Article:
"Oh, Betty, don't be a wet blanket," said Mollie impatiently. "I'd rather have my hopes raised just to be disappointed than never to have any hopes at all."
"It would be lots of fun," Grace went on, her eyes shining at the mere thought. "We've heard so much about these Hostess Houses that I've just been crazy to see one. But to live right there at the camp----"
"We could help to see that the friends and mothers and sweethearts of the boys were made comfortable," cried Mollie enthusiastically. "And if there were too many to be entertained at the Hostess House we could get families outside to entertain them. Oh, it would be no end of fun."
"Oh, I wish I hadn't said anything," wailed the poor Little Captain. "Now if we are disappointed, as we almost certainly shall be, it will be all my fault."
"I don't know why it would be your fault," said Grace, slipping a loyal arm about her friend. "You've chased the gloom away for one morning at least, and if nothing comes of this idea, we'll at least have had the delights of anticipation."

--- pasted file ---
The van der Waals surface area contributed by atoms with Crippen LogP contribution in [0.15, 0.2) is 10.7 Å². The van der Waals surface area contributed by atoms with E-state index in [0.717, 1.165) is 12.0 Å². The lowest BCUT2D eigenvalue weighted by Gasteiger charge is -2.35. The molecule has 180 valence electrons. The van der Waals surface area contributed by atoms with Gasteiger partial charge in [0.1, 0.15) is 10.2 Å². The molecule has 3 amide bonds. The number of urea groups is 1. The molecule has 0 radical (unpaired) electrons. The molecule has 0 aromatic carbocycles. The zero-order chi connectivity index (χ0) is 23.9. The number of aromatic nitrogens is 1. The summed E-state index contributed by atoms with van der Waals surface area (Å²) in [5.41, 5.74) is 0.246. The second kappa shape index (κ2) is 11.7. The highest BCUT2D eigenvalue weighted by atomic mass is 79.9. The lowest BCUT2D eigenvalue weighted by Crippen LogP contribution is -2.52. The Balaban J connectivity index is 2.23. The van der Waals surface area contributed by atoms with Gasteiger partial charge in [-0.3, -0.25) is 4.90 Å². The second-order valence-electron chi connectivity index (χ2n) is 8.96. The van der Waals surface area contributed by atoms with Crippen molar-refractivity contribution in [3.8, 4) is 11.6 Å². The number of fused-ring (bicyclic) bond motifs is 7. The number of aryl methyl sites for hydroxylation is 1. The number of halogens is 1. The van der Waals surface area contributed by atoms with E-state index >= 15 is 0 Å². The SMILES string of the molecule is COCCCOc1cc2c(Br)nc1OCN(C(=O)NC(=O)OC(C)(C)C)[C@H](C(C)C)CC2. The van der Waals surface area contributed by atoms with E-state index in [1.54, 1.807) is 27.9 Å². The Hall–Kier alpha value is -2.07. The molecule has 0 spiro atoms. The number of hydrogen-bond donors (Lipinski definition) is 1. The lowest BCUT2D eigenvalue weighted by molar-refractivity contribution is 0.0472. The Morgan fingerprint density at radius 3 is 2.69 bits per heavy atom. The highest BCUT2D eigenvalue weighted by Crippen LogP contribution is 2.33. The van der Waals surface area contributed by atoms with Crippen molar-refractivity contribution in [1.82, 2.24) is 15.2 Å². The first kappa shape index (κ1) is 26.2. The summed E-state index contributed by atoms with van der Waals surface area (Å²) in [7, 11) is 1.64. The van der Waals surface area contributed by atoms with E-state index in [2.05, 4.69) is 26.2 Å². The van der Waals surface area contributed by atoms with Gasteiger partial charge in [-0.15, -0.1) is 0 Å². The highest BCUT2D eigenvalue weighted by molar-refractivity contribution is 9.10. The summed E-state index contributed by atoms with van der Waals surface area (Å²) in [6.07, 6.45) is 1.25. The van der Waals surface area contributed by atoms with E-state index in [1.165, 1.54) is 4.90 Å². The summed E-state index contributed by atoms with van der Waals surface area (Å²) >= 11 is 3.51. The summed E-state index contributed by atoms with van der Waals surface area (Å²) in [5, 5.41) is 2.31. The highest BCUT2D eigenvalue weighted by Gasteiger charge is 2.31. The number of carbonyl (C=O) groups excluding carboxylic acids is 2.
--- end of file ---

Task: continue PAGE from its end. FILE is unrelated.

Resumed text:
"There's Mrs. Ross now," cried Mollie suddenly, as a figure emerged from one of the cross streets and started on ahead of them. "Let's run after her and learn our fate right away."
And they did run, with the result that a moment later Mrs. Barton Ross was surrounded by four very much excited, gesticulating and pretty girls, all talking at once and all clamoring for her attention.
She watched them a moment, admiring their flushed cheeks and bright eyes, then laughingly held up her hand.
"One at a time," she begged. "I can play a different air with each hand on the piano, but I'm not gifted enough to understand four people all talking at once. Now, if you'll just say it all over again."
"Betty, you tell her," begged Amy, and so, eagerly, Betty put her request.
"I know it's probably very foolish," she finished, anxiously watching Mrs. Ross' kindly, interested face. "But we thought, just perhaps, it might be possible."
"There's no 'just perhaps' about it," said Mrs. Ross decidedly, and the girls, wondered if they could believe the evidence of their ears. "In fact," she continued, "I was going to speak to you girls about that very thing this morning. You have been so successful in rousing the general spirit here, that I thought you would be just the ones to make a Hostess House at Camp Liberty a success. Why, yes, I think it can very easily be arranged."